4 Things Small Business Owners Need to Know about Sales Tax Management

Author: Ryan O'Donnell | September 1, 2015

Sales tax management is one of the most common pain points for small business owners and online merchants. It’s time-consuming, confusing, and risky. Most business owners aren’t certain where to begin, don’t have much free time to devote to research, and, as a result, often turn a blind eye to sales tax compliance.

Ignoring sales tax won’t make things better for you. Quite the opposite, actually. Every tax dollar you fail to collect is another dollar you are on the hook for. Small business owners are strongly advised to understand their level of risk and take the necessary steps to achieve sales tax compliance.

Sales Tax Risks
Other than property and income tax, sales tax is the largest source of state tax revenue–one frequently leveraged to fill budget gaps. State governments want their sales tax dollars and don’t take kindly to businesses failing to collect on in-state sales.

As a business owner, you, not your buyers, are responsible for the sales tax associated with the goods and services you are selling. Yes, businesses typically pass this responsibility on to buyers by charging sales tax at the point of sale, but failing that, it’s the seller who will be held accountable by state and local tax authorities.

What this means is, every dollar of sales tax you fail to collect is a dollar you will be held accountable for. If you fail to remit this money, you may also be assessed late fees, collection fees, and interest payments.

When to Start Collecting Sales Tax
If you are running your business by the letter of the law, you are expected to begin collecting sales tax on your first taxable sale. We understand, however, that most business owners are looking for a ‘magic number’. For that, consider the following statement from sales tax expert, Michael Fleming of Peisner Johnson & Company,

“A number we have seen some companies use is $250 a month in taxable sales. This equates to $3000 a year or $12,000 over a 4 year period. The tax on $12,000 in sales would be approximately $960 and you may have an additional 50% or so in fines and penalties which bring your risk into the $1,500 range.”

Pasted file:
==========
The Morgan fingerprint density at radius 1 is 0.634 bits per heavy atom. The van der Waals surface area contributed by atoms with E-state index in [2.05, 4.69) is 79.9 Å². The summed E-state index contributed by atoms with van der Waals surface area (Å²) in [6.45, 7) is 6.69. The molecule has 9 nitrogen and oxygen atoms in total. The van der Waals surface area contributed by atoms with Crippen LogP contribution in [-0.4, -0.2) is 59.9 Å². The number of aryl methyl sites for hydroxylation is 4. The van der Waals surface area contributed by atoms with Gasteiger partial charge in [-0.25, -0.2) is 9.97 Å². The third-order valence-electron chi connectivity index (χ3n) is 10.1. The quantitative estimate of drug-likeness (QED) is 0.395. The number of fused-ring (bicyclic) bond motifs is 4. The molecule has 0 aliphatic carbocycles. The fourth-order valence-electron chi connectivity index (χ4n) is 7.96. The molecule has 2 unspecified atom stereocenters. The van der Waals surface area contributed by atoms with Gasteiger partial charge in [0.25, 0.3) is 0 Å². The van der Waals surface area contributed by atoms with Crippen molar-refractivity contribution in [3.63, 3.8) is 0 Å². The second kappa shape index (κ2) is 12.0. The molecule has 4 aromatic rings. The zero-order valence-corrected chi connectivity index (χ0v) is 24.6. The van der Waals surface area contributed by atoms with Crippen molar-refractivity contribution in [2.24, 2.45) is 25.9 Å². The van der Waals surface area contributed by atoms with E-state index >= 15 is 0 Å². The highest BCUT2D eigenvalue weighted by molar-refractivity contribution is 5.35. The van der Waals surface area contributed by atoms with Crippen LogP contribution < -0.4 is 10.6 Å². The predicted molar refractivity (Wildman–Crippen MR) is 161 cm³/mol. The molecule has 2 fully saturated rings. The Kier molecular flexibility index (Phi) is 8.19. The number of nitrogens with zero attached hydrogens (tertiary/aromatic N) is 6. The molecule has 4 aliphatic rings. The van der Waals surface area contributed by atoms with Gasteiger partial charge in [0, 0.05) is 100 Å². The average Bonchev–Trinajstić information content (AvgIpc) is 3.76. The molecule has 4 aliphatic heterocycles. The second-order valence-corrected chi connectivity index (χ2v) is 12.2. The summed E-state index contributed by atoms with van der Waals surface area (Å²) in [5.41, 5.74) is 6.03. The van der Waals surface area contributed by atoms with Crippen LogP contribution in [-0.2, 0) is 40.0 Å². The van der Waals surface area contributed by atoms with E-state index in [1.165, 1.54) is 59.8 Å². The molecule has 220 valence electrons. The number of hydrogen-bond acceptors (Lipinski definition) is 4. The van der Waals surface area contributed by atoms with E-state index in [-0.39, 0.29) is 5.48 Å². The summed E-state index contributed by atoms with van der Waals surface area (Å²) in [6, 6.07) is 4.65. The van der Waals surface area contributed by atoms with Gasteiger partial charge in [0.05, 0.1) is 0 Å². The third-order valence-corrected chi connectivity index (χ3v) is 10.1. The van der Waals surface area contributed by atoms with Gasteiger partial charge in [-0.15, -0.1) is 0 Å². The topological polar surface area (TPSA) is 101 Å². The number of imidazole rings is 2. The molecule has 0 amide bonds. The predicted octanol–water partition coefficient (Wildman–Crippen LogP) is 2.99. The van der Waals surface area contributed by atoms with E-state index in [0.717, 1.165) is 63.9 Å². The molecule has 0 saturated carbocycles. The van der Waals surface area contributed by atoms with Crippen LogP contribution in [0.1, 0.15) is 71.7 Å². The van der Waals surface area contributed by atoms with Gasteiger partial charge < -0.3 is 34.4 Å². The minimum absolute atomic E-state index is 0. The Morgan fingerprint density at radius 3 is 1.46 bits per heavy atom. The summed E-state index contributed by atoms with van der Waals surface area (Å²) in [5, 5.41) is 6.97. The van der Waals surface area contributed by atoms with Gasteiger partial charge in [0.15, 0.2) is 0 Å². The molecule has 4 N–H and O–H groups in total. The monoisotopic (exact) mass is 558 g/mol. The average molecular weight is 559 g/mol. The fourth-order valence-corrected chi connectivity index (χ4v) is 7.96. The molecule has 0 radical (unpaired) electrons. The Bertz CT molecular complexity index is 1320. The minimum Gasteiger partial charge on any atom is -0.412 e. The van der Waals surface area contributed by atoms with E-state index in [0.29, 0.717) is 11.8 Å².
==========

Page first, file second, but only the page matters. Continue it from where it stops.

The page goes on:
It’s important to remember the decision to start collecting sales tax is the responsibility of the business owner. It is up to you to decide when to get started.

Where Do I Need to Collect Sales Tax?
Once you have decided to get started collecting sales tax, you will need to identify the states in which you are required to collect sales tax. This depends on a concept known as nexus.

Nexus is defined as “a physical connection to a state or local taxing jurisdiction”. Once nexus has been established, a business is required to collect sales tax on sales to state residents. The most common nexus triggers include the following:

  • An office in a state
  • A visited state
  • Inventory in a state
  • Remote employees in a state
  • Affiliate marketing

Steps to Sales Tax Compliance
There are four key steps to managing sales tax properly. The details are specific to your situation are unique to your location, the products or services you are offering, and the maturity and size of your business.

  • Registration: The first step in establishing sales tax compliance involves registering your business in the states in which you have nexus. Once registered, the state taxing authority will assign you a filing frequency. This is typically monthly, quarterly, or annually. Consider a state sales tax guides if you need help getting started.
  • Collection: Once you’ve registered for a business license, the next step is to begin collecting sales tax. Every major e-commerce selling platform offers this functionality natively.
  • Filing: Once you have started collecting sales tax you will need to file a sales tax return based on the filing frequency assigned during registration. Filing a sales tax return involves submitting your sales tax data to state and local tax authorities. With Avalara TrustFile you can automate your ongoing sales tax filing.
  • Remittance: After you’ve filed your sales tax return, you’re not done! You are still responsible for remitting the sales tax dollars you collected. Think of your company as an agent of the state moving sales tax from the buyer to the government.

Sales tax compliance is a very real concern for any small business owner who is serious about growing their business and planning for long-term success. Failure to collect, file, and remit sales tax in states where you have nexus is a risky path to take. Late payment penalties, collection fees, and interest payments can put your business at risk.

Ready for more?

Apply for funding and find out if you qualify today

Want to learn more?

Subscribe to Fundbox Forward for expert insights and tips every week so you can grow.